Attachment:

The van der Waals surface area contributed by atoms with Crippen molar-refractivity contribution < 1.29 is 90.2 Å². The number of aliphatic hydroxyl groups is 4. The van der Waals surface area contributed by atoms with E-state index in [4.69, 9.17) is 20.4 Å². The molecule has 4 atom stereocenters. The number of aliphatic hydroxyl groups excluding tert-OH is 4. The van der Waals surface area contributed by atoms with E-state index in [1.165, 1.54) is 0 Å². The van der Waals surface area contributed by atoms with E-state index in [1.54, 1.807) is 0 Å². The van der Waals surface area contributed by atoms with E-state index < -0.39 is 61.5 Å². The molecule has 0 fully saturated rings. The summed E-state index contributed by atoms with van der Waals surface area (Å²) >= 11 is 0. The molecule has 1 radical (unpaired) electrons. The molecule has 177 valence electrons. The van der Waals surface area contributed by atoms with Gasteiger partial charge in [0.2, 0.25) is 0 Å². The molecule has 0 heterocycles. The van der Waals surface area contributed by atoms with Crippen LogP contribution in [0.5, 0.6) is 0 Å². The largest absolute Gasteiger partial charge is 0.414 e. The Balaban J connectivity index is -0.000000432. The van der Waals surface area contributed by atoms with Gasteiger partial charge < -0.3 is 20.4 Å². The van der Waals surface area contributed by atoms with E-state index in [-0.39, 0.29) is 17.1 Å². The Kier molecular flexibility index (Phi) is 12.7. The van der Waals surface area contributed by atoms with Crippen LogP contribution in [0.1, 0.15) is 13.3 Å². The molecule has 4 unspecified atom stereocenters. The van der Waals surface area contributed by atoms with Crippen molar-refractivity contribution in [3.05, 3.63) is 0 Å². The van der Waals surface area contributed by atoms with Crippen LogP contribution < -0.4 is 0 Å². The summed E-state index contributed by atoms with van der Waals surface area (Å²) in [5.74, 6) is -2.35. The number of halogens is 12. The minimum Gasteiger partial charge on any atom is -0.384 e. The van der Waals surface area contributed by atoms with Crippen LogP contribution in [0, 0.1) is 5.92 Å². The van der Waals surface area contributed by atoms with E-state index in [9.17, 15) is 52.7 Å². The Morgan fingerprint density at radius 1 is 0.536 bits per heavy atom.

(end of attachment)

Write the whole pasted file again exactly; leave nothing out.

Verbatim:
The van der Waals surface area contributed by atoms with Crippen molar-refractivity contribution < 1.29 is 90.2 Å². The number of aliphatic hydroxyl groups is 4. The van der Waals surface area contributed by atoms with E-state index in [4.69, 9.17) is 20.4 Å². The molecule has 4 atom stereocenters. The number of aliphatic hydroxyl groups excluding tert-OH is 4. The van der Waals surface area contributed by atoms with E-state index in [1.165, 1.54) is 0 Å². The van der Waals surface area contributed by atoms with E-state index in [1.54, 1.807) is 0 Å². The van der Waals surface area contributed by atoms with E-state index < -0.39 is 61.5 Å². The molecule has 0 fully saturated rings. The summed E-state index contributed by atoms with van der Waals surface area (Å²) >= 11 is 0. The molecule has 1 radical (unpaired) electrons. The molecule has 177 valence electrons. The van der Waals surface area contributed by atoms with Gasteiger partial charge in [0.2, 0.25) is 0 Å². The molecule has 0 heterocycles. The van der Waals surface area contributed by atoms with Crippen LogP contribution in [0.5, 0.6) is 0 Å². The largest absolute Gasteiger partial charge is 0.414 e. The Balaban J connectivity index is -0.000000432. The van der Waals surface area contributed by atoms with Gasteiger partial charge < -0.3 is 20.4 Å². The van der Waals surface area contributed by atoms with E-state index in [-0.39, 0.29) is 17.1 Å². The Kier molecular flexibility index (Phi) is 12.7. The van der Waals surface area contributed by atoms with Crippen LogP contribution in [0.1, 0.15) is 13.3 Å². The molecule has 4 unspecified atom stereocenters. The van der Waals surface area contributed by atoms with Crippen molar-refractivity contribution in [3.05, 3.63) is 0 Å². The van der Waals surface area contributed by atoms with Crippen LogP contribution < -0.4 is 0 Å². The summed E-state index contributed by atoms with van der Waals surface area (Å²) in [5.74, 6) is -2.35. The number of halogens is 12. The minimum Gasteiger partial charge on any atom is -0.384 e. The van der Waals surface area contributed by atoms with Crippen LogP contribution in [0, 0.1) is 5.92 Å². The van der Waals surface area contributed by atoms with E-state index in [9.17, 15) is 52.7 Å². The Morgan fingerprint density at radius 1 is 0.536 bits per heavy atom.